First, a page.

Consider the formula

Given the variable ordering
the resulting BDD has more than2^n
nodes. 
Given the variable ordering
the BDD consists of2n + 2
nodes.
For more information see wikipedia.
However, finding an optimal variable ordering is NPcomplete.
In LogicNG, some common heuristics for BDD variable orderings are implemented:
Sorting Based on Variables' Occurrences
The variable orderings MinToMaxOrdering and MaxToMinOrdering sort the variables from minimal to maximal (respectively, maximal to minimal) occurrence in the input formula. If two variables have the same number of occurrences, their ordering according to their DFS ordering (see below) will be considered.
Sorting Based on BreathFirstSearch and DepthFirstSearch
The DFSOrdering traverses the formula in a DFS manner and gathers all variables in the occurrence. Analogously, the BFSOrdering traverses the formula in a BFS manner and gathers all variables in the occurrence. Check out how to traverse a formula in DFS manner (and, respectively, BFS manner) here.
Force Ordering
The ForceOrdering is a simple implementation of the "FORCE" variable ordering heuristic based on hypergraphs presented by Aloul, Markov, and Sakallah. This ordering only works for CNF formulas, thus the given formula has to be converted to CNF before this ordering is called. One can transform a formula to CNF using one of the CNF transformations.
The code snippet to create a variable ordering (here with the example of a DFSOrdering
) for a formula f1
is:
A practical example for the significance of the right variable ordering is the following:
Consider the following formula f1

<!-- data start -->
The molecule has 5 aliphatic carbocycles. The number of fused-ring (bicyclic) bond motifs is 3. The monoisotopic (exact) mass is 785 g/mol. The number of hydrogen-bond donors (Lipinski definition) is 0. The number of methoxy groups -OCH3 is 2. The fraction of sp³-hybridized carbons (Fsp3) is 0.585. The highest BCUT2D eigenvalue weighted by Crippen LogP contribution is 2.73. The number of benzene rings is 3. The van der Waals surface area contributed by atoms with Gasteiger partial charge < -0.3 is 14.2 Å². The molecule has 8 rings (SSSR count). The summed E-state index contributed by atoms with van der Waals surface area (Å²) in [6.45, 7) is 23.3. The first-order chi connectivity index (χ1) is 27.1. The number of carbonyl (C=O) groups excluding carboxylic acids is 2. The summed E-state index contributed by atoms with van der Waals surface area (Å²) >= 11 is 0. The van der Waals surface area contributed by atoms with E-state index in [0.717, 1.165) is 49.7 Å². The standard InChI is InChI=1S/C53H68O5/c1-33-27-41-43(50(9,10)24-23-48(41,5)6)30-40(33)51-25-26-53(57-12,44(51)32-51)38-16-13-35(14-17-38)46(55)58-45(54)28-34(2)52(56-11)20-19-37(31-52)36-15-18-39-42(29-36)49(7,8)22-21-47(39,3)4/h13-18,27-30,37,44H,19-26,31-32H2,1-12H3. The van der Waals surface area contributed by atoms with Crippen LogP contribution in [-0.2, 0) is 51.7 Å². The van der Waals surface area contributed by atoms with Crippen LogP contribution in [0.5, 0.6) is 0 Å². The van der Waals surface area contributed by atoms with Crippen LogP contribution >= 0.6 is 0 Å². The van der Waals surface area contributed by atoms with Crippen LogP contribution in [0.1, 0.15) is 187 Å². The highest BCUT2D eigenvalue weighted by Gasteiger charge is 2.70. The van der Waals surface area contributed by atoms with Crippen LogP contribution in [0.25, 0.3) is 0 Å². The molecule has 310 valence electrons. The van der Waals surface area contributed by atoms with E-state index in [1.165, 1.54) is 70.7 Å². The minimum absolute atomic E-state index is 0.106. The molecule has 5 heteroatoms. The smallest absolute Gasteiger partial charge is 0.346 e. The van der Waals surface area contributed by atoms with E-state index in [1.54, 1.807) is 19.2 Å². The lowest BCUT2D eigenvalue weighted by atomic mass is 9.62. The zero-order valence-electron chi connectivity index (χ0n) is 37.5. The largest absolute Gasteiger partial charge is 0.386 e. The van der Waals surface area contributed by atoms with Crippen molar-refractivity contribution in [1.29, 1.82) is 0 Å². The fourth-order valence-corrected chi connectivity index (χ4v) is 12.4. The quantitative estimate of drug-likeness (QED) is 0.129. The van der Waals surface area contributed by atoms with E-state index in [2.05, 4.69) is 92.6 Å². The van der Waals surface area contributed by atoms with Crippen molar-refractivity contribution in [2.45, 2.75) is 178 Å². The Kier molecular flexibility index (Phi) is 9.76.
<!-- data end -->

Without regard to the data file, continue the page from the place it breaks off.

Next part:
which we want to transform into a BDD and compute the number of clauses of the CNF representation of the BDD.
final Formula f1 = f.parse("(~(v372  v2095  v2096  v683  v1629  v1655  v1487  v141  v1509  v743  v2137  v1622  v2276  v811  v2277  v782  v39  " +
"v1900  v1375  v1376  v2113  v2114  v17  v18) & v1604  (v17  v18) & ~(v372  v2095  v2096  v683  v1455  v1655  v1487  " +
"v1509  v743  v2137  v1356  v1622  v2276  v811  v2277  v782  v39  v1900  v1375  v1376  v2113  v2114) & v1604) & (v1421 " +
"& v1455 & v1457 & v675 & v676 & v690 & v504 & v708 & v405 & v1669 & v1467 & v1466 & v1570 & v1472 & v1493 & v1454 & v507 & v695 & " +
"v1469 & v1481 & ~(v17  v18) & v1604  (v17  v18) & v1457 & v675 & v676 & v690 & (v707  v708) & v2254 & v405 & v1669 & v1361 & " +
"v1563 & v1467 & v1466 & v1570 & v1493 & v695 & v508 & v1469 & v1474 & v1483 & v1604) & (v1539 & v356 & v772 & v769 & v987 & v1607 & " +
"(v1645  v506) & v790 & v974 & v1486 & v512 & (v865  v866  v876  v886  v891) & v854 & v696 & (v801  v836  v832) & (v316  " +
"v344) & v1604  v1539 & v357 & v682 & v1350 & v684 & v511 & v1449 & (v886  v891  v864  v865  v866) & v1354 & v1607 & v2172 & " +
"v2117 & v862 & (v836  v827  v832) & v1604  v1539 & v358 & v1640 & v769 & v1607 & v682 & v790 & v684 & v1486 & v511 & v1449 & " +
"v1354 & v1356 & (v865  v866  v876  v886  v891) & v854 & v506 & v862 & (v836  v827  v832) & (v316  v344) & v1604  v17 & v356 " +
"& v770 & v769 & (v500  v503) & v512 & v1486 & (v865  v886  v891  v898) & v854 & v1424 & (v836  v1209  v837  v828) & (v316  " +